The last two years have been a period of momentous change since the Red Hill by election in 2014 and the return of Tim Wood QC as councillor. We have secured Carl Cowie as our new CEO and he has restructured all of the Shire’s senior management.
Council abolished the names of Sustainable Organizations, Sustainable Infrastructure, Sustainable Communities and Sustainable Environment – which caused much confusion in the Council and community alike and the CEO now has in place a Chief Operating Officer and Chief Financial Officer. Planning has been reorganized with strategic planning removed from statutory planning and the planning north, south, east and west teams re aligned more closely with the wards so that Red Hill is now aligned with Nepean for planning.
As to Council procedures, we have abolished a complex multi layered structure of “behind closed doors” sub-committees in favour of all council business being transacted in one open and transparent council meeting each fortnight after 5pm on Monday with briefings on alternate Mondays after 5pm. Briefings have been streamlined with strict presentation requirements.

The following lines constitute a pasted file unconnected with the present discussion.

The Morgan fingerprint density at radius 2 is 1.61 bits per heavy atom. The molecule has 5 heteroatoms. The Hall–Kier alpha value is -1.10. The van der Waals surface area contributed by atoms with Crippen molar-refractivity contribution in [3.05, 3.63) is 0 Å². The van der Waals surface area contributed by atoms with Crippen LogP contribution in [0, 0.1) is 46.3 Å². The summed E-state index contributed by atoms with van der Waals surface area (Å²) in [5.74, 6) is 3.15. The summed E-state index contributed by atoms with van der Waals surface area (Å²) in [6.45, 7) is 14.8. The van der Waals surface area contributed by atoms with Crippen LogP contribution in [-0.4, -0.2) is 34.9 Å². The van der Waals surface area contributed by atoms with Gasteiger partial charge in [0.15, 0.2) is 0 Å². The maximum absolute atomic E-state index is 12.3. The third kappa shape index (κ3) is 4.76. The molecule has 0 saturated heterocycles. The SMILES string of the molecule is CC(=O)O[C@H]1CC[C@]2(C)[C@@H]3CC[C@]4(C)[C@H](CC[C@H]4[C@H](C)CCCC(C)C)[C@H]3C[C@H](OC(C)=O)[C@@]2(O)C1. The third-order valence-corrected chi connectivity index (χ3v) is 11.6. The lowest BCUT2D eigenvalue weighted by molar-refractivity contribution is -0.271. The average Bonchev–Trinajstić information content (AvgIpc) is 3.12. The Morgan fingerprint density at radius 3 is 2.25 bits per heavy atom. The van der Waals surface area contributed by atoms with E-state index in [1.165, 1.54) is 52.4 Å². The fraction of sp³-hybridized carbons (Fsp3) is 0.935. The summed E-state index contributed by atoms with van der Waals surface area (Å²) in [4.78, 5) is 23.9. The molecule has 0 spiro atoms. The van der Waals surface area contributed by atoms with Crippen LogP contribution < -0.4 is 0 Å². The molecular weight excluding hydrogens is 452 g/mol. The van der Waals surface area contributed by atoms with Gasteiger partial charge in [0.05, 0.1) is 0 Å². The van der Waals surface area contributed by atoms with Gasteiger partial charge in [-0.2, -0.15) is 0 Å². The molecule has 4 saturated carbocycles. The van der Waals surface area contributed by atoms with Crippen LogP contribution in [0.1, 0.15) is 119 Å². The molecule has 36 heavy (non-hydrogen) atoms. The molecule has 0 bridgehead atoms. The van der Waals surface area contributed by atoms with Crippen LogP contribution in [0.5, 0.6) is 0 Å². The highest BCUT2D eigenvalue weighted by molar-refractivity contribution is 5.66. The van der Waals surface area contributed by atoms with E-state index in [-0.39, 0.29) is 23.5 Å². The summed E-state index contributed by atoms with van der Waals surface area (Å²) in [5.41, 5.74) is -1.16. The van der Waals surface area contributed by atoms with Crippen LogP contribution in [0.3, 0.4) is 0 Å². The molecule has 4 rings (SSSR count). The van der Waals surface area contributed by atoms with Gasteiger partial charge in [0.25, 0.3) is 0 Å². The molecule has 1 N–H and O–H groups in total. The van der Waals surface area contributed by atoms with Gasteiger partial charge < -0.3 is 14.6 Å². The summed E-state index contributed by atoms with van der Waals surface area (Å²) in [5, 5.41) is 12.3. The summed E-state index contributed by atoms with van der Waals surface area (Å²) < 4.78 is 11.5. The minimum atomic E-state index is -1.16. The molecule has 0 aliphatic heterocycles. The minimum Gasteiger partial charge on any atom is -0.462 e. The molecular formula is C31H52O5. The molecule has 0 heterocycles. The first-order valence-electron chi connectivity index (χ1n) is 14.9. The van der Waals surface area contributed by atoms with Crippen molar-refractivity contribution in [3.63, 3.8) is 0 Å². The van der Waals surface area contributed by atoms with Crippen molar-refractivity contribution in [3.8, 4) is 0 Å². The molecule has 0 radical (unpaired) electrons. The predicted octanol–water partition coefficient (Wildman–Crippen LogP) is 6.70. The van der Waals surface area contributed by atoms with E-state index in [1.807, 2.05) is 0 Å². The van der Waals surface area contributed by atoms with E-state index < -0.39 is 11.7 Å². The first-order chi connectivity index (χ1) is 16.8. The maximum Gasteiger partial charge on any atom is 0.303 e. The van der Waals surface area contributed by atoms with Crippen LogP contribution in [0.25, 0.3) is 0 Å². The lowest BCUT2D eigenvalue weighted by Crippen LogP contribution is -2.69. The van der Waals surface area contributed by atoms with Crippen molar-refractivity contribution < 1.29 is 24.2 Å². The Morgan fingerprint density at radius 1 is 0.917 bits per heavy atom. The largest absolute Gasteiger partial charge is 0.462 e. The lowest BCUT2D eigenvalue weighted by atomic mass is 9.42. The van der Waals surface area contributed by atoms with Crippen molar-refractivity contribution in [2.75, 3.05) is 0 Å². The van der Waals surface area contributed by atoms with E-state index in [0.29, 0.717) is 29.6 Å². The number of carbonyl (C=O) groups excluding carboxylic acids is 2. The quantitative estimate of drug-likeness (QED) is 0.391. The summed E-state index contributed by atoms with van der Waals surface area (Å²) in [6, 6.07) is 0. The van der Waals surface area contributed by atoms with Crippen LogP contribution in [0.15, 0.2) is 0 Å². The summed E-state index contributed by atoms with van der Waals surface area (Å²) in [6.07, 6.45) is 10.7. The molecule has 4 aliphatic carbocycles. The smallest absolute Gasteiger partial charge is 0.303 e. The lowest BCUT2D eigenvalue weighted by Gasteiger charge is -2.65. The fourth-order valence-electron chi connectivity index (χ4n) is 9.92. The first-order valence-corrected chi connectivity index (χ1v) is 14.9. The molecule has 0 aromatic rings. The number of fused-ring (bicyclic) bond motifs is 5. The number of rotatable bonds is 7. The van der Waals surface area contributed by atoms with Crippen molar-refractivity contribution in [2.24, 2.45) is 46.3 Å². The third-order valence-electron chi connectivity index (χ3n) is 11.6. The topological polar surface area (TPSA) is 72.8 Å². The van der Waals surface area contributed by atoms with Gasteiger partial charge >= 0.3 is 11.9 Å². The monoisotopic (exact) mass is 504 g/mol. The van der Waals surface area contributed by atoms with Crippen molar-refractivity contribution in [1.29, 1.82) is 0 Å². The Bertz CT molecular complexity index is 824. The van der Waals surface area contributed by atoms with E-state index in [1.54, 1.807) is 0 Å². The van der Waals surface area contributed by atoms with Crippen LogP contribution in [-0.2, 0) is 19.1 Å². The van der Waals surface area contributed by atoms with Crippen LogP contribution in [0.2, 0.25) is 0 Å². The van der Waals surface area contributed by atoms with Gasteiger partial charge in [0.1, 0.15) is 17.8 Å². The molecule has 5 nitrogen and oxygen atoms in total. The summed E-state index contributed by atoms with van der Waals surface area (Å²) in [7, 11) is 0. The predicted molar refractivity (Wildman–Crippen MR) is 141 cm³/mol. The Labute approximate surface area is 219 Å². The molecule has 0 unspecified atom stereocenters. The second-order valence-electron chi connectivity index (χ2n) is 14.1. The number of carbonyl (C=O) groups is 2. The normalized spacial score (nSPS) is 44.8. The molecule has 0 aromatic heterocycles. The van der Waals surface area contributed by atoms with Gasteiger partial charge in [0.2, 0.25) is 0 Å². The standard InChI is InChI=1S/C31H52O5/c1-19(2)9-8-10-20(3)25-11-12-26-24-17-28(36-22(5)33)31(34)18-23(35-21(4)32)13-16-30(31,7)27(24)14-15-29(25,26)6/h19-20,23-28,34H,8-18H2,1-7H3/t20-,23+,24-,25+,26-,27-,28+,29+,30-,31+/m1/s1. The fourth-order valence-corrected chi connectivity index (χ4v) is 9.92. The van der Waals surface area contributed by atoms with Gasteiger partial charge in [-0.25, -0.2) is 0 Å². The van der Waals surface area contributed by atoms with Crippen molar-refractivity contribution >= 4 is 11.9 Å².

In late 2014 we discarded the commitment of the Shire to a “Sustainable Peninsula” as a malleable concept in favour of a certain commitment to Carbon Neutrality to produce measurable reductions in our carbon footprint –indeed neutrality – by 2021. This is a commitment driving practical projects such as more energy efficient use of Council buildings, solar panels, conversion of street lighting to LED – which will pay for itself over five years through reduced cost of electricity consumption (and longer term benefit reducing this recurrent expenditure) – and closing the Rye landfill which produces in excess of 48% of our greenhouse gasses.
As to the latter, this has had an immediate positive impact on the eco-tourism development potential of the immediate Rye, Boneo, Fingal and Tookgarook areas not to mention the long suffering residents immediately to the north of the landfill.
Council is paying down debt at a record rate and a recent tranche of $11m will be paid off by the end of the next financial year. The Shire is well placed to deal with the constraints of rate capping.